Every story is about a hero who changes. To define why and how the hero changes, you must identify the hero’s haunted past.
There are two ways to create a haunted past:
- Show it at the beginning of the story
- Reveal it later in the story
The purpose of the haunted past is to create a traumatic event that puts the hero in a dead end life. When the hero strives for a better life, their limiting belief (formed during this traumatic event) holds them back. The only way the hero can change is to confront this haunted past and realize that their limiting belief is what’s really keeping them from achieving their dream.
In “A Quiet Place,” this traumatic event occurs in the beginning when a young girl gives her little brother a battery-powered toy that makes noise. Unfortunately, this young girl and her brother now live in a world where monsters hunt by sound.
So when the little boy plays with the toy, it makes a noise that attracts the monster that kills the boy. Now the young girl feels traumatized that her father no longer loves her. By showing us the traumatic event right from the start, stories let us experience the horrifying experience ourselves.
In most cases, the traumatic event occurs far in the past and only gets revealed much later. In “Soul,” this traumatic event has occurred in the past when the hero has tried to become a professional jazz musician but his mother has pushed him to get a more secure job.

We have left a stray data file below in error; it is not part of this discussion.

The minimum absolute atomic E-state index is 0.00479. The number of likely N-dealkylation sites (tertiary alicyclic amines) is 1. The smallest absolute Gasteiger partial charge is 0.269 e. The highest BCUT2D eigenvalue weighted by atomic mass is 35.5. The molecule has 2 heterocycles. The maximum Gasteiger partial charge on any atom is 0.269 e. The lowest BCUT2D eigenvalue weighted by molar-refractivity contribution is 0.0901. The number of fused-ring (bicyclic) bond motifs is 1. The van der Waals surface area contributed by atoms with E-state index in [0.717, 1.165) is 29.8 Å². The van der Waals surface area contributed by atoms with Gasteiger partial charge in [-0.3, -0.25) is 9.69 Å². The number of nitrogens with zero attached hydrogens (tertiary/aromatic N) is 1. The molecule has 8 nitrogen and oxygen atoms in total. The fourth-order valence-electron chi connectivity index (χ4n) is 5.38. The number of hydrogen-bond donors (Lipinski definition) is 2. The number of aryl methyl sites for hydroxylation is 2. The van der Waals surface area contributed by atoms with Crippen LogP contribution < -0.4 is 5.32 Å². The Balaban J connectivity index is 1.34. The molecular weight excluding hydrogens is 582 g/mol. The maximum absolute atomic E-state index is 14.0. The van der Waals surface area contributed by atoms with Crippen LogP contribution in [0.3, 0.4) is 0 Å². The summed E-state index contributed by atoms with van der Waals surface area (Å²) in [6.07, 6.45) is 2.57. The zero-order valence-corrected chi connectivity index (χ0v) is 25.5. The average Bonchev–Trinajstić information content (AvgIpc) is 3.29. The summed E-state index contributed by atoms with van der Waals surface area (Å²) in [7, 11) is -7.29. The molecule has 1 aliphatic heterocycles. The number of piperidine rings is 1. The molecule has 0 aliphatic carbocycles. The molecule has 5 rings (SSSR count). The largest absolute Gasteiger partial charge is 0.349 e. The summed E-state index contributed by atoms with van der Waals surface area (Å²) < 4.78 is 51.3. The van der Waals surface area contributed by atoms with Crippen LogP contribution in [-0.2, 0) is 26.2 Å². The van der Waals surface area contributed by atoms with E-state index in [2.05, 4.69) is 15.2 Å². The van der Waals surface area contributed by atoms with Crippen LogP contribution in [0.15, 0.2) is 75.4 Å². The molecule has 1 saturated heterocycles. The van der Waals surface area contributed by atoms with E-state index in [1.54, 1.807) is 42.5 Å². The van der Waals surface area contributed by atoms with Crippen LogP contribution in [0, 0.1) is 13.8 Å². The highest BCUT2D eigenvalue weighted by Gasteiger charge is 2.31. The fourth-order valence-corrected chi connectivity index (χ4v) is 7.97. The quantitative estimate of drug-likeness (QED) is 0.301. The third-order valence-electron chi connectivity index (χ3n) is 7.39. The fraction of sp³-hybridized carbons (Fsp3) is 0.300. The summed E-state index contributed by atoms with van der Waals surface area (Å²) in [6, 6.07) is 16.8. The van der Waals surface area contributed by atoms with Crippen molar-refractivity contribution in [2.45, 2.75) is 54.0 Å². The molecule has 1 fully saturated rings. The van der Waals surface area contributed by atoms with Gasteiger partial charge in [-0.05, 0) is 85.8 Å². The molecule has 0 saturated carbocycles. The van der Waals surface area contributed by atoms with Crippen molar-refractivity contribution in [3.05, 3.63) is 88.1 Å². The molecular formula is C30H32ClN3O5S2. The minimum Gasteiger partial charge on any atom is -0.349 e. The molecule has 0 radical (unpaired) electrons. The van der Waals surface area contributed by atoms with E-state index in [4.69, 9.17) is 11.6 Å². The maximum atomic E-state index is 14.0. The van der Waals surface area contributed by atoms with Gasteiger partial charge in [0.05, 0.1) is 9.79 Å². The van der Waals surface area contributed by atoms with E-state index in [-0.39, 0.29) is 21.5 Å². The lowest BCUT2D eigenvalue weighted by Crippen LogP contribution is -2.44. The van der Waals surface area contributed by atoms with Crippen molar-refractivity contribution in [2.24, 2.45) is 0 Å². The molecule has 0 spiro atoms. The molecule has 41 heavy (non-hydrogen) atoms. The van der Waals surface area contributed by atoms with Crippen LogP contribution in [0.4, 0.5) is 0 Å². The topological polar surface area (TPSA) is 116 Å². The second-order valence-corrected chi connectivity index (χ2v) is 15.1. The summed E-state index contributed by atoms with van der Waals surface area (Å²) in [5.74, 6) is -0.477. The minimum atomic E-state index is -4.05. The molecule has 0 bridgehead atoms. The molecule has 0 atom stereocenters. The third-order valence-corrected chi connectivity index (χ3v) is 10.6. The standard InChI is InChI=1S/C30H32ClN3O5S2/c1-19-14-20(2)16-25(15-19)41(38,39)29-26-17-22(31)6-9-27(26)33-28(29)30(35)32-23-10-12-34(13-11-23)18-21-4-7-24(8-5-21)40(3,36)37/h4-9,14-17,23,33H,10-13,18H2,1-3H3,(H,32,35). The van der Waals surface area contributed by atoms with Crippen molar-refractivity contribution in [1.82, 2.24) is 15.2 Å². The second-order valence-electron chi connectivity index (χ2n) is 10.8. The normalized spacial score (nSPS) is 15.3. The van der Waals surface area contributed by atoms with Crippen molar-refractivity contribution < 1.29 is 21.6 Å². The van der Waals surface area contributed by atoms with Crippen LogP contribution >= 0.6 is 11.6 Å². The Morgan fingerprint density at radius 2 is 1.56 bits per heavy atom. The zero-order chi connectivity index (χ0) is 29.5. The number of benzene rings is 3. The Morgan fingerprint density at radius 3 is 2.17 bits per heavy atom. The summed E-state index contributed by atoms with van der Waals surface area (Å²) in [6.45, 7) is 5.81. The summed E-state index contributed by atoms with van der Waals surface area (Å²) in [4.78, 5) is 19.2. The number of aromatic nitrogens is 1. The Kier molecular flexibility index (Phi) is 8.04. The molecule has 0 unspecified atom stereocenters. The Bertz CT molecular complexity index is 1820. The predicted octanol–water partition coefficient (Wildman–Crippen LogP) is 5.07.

Because the hero has failed in the past, multiple times, to achieve his goal of playing jazz professionally, he has created a limiting belief that playing jazz is the only thing that will make him happy.
Every hero must have a haunted past because this is what motivates the hero to take action, and what the hero must ultimately overcome near the end.
In “A Quiet Place,” the young girl fears her parents (and family) may no longer love her any more because she accidentally got her little brother killed by the monsters.
In “Soul,” the hero fears he’ll never get a chance to play jazz professionally and so his life will have no meaning.
Once the haunted past establishes the hero’s motivation, the hero must overcome this problem to become whole.
In “A Quiet Place,” the father sacrifices himself to save the young girl, using sign language to let her know he loves her. His words and actions make the hero realize she never lost the love of her parents after all.
In “Soul,” the hero gets his chance to play jazz, and realizes it’s still not enough. That’s when he finally learns that there’s more to life than jazz, and he starts learning to appreciate the little things in life beyond jazz.
The haunted past is a crucial part in outlining your hero’s story. The haunted past represents the motivation force and the final obstacle.
Without the haunted past, your hero has no motivation and no internal obstacle to overcome. Before you start with your plot, start by defining your hero’s haunted past. This will help you create a well structured story much faster than focusing on the plot.